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Study Shows Your Food May Contain Arsenic

Feb 17th, 2012

Food may contain arsenicA sweetener commonly added to powdered baby formula, and some organic and gluten-free foods may be a cause for concern. Researchers have found that these products may contain dangerously high amounts of arsenic.

Brian P. Jackson, environmental chemist and director of Trace Element Analysis Core Facility at Dartmouth University, announced that his team found organic baby formula, which use brown rice syrup as main ingredient, to contain six times the safety levels established by the U.S. Environmental Protection Agency (EPA).

The study, published in the journal Environmental Health Perspectives, also found high levels of arsenic in some organic foods. These products which include cereal bars, energy bars, and energy shots, also use brown rice syrup as sweetener.

“The arsenic levels found in baby formula is quite alarming,” Jackson said. “You have a very remote risk of arsenic poisoning from eating an energy bar occasionally, but it is a big concern for babies and those who need to stay on a gluten-free diet.

“Our only reference is what we have learned about arsenic exposure through drinking water,” according to Jackson. “Parents should be aware that these brown rice-based formulas may have high levels of arsenic and should therefore minimize exposure. Read the label carefully before making a purchase.”

The study sampled several products which included 17 different kinds of baby formula, 29 energy and cereal bars, and 3 energy shots; all purchased from grocery stores in Hanover, N.H. The study did not specify which brands were used.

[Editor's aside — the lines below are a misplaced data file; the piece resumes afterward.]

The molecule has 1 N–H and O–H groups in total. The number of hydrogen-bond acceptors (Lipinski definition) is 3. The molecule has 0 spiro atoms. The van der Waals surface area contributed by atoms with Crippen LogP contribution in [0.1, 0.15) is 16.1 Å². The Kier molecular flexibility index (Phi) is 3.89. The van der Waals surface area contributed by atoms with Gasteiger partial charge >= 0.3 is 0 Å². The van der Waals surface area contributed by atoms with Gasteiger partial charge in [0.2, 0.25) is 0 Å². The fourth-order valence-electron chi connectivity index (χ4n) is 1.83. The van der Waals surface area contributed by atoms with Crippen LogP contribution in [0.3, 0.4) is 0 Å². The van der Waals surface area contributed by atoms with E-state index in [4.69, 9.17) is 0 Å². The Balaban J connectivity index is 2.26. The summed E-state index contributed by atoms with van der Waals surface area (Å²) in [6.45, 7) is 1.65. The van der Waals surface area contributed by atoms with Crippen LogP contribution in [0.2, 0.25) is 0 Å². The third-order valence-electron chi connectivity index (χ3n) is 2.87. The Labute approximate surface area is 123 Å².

Organic arsenic can be found naturally in the soil. A more dangerous variety, inorganic arsenic, was used extensively in pesticides for several years before being banned by the EPA in 2009. Various types of cancer has been linked to inorganic arsenic and excessive exposure can affect brain function over time.

Arsenic absorption is not the same for all crops. Rice seem to take up more arsenic compared to other grains, according to Jackson. Additionally, brown rice has a higher arsenic content compared to white rice. This may be due to the removal of the outer hull.

Brown rice syrup is often marketed as a healthy substitute to high-fructose corn syrup. It can be found in several products you would not normally think of as rice-based, and in products labeled “all natural”, “organic”, and “healthy.”

“Consumers should be vigilant when buying food from the grocery, some products might just slip under your watchful eyes,” Jackson said.

However, nutritionists warned consumers not to jump the gun too quickly.

“Consumers shouldn’t be overly worried about this study, but to use it to remind them that foods grown on the ground can absorb the substances from the environment, whether it is natural or from chemicals used to accelerate growth,” said Connie Diekman, director of nutrition at Washington University. “This study just reminds us that organic doesn’t necessarily mean healthier.”

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